Visit the Charles Dickens Museum

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Charles Dickens Museum map
Charles Dickens Museum, 48 Doughty Street WC1N 2LX
0207 405 2127

Opening times and price

Opening hours:
10 AM to 5 PM (Tue-Sun, Jan-Nov); 10 AM to 5 PM (Mon-Sun, Dec); Last entry 1 hour before closing
Ticket cost:
Adults £9.50; Children £4.50 (6-16); Infants free entry (under-6)
Visiting hours and entry charges are subject to change
Time required:
A typical visit to Charles Dickens Museum lasts 1-1½ hours (approx)

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Getting to Charles Dickens Museum

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7, 17, 19, 38, 45, 46, 55, 243 – London bus fares
Chancery Lane CNT, Russell Square PCL
The nearest train station to Charles Dickens Museum is Russell Square
Plan your journey from Earl’s Court, Euston, King’s Cross, Liverpool Street, London Bridge, Marylebone, Paddington, Victoria, Waterloo or another London Underground station:
Train journey to Charles Dickens Museum
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Accommodation near Charles Dickens Museum
Good for kids? Value for money? Worth a visit?

Craig recommends… Here’s my latest Charles Dickens Museum review. If you’re into literature then how about visiting the Sherlock Holmes Museum in Baker Street as well? Or maybe you can have a tour of Shakespeare’s Globe or see some historic manuscripts at the British Library. Keats’ House and Dr. Johnson’s House are also worth a try.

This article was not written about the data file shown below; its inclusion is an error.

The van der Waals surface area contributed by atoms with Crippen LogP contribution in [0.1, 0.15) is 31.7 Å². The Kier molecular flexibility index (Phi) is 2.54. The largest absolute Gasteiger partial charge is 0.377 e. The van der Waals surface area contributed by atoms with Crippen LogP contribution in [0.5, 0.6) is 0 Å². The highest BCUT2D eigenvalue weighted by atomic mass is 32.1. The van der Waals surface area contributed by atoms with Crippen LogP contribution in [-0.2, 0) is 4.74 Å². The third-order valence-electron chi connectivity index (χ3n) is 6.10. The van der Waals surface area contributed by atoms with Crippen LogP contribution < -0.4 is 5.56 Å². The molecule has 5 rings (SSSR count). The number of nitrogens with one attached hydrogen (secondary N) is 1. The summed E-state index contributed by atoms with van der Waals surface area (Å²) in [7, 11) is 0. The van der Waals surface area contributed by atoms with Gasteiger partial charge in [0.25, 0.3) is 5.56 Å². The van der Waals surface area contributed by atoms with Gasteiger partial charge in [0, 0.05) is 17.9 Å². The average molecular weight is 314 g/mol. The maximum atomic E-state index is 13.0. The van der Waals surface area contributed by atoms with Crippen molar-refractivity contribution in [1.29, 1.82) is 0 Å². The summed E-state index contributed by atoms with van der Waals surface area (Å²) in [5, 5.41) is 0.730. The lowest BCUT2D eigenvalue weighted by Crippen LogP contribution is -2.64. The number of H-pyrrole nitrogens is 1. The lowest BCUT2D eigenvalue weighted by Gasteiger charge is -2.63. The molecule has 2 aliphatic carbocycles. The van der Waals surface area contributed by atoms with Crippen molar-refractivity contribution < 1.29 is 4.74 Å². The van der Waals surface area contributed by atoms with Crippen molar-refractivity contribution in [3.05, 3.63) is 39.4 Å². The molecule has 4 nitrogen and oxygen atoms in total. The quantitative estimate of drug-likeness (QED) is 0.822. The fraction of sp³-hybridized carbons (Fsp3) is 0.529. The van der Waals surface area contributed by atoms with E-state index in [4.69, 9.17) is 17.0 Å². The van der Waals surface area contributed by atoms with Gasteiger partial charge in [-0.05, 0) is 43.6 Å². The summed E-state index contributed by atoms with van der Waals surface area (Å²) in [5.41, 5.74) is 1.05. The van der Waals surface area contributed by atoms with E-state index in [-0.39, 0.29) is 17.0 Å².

Charles Dickens Museum

Charles Dickens lived at fifteen different addresses during his lifetime, and this four-storey townhouse in Doughty Street was his home between March 1837 and October 1839.

The house has been restored to its original Victorian appearance with some of Dickens’ furniture (not always original to this house), some of his letters and manuscripts, and some 19th-century portraits and paintings.

The Victorian novelist Charles Dickens

Charles Dickens’ writing desk

The highlight of the tour is the study where he wrote his first three novels: Pickwick Papers, Oliver Twist and Nicholas Nickleby.

You can also see his Regency-style drawing room, bedrooms, washroom and cellar. The basement kitchen has been decorated to resemble the Dingley Dell kitchen in Pickwick Papers.

Craig’s review of the Charles Dickens Museum

This review originally appeared in his London blog

Charles Dickens desk in his study

I went to the Charles Dickens Museum today, which wasn’t bad at all. I’m not going to pretend to be a fan of his work – I’ve never read any of his books. I’m the kind of guy who still reads The Beano – that’s more my level. I watched Jim Carrey’s animated movie of A Christmas Carol last year, and I vaguely remember the Oliver! musical from my youth, but that’s about it.

So when it comes to Dickens I’m much like the next man: I know who he is, and what he wrote, but don’t ask me to explain the plot of Pickwick Papers because I won’t have a clue. So why bother going to the museum?

Well… I went to another museum like this last year, Dr Johnson’s House, which is all about another London writer, Samuel Johnson, but I found that place to be quite dry and boring. So why did I enjoy the Dickens Museum more?